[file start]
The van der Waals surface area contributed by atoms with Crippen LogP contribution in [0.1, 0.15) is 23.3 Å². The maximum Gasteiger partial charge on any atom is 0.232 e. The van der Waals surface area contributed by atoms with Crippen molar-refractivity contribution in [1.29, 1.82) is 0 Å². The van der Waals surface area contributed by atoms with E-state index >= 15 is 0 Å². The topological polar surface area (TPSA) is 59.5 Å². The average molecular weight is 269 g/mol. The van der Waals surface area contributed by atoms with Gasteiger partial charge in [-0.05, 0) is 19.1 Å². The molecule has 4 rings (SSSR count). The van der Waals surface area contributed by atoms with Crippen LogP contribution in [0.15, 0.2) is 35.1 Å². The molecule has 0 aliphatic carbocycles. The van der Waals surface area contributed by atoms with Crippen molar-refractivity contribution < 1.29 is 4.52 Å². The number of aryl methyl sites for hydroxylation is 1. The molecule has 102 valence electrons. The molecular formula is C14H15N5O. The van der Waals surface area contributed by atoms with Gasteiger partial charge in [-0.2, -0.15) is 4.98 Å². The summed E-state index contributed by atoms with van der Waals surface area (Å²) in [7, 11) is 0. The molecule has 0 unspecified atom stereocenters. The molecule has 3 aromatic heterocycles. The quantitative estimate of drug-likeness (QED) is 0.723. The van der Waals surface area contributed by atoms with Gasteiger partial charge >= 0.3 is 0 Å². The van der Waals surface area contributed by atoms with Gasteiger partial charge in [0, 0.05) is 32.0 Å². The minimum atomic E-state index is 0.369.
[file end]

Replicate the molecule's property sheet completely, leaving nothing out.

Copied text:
The van der Waals surface area contributed by atoms with Crippen LogP contribution in [0.1, 0.15) is 23.3 Å². The maximum Gasteiger partial charge on any atom is 0.232 e. The van der Waals surface area contributed by atoms with Crippen molar-refractivity contribution in [1.29, 1.82) is 0 Å². The van der Waals surface area contributed by atoms with E-state index >= 15 is 0 Å². The topological polar surface area (TPSA) is 59.5 Å². The average molecular weight is 269 g/mol. The van der Waals surface area contributed by atoms with Gasteiger partial charge in [-0.05, 0) is 19.1 Å². The molecule has 4 rings (SSSR count). The van der Waals surface area contributed by atoms with Crippen LogP contribution in [0.15, 0.2) is 35.1 Å². The molecule has 0 aliphatic carbocycles. The van der Waals surface area contributed by atoms with Crippen molar-refractivity contribution < 1.29 is 4.52 Å². The number of aryl methyl sites for hydroxylation is 1. The molecule has 102 valence electrons. The molecular formula is C14H15N5O. The van der Waals surface area contributed by atoms with Gasteiger partial charge in [-0.2, -0.15) is 4.98 Å². The summed E-state index contributed by atoms with van der Waals surface area (Å²) in [7, 11) is 0. The molecule has 0 unspecified atom stereocenters. The molecule has 3 aromatic heterocycles. The quantitative estimate of drug-likeness (QED) is 0.723. The van der Waals surface area contributed by atoms with Gasteiger partial charge >= 0.3 is 0 Å². The van der Waals surface area contributed by atoms with Gasteiger partial charge in [0, 0.05) is 32.0 Å². The minimum atomic E-state index is 0.369.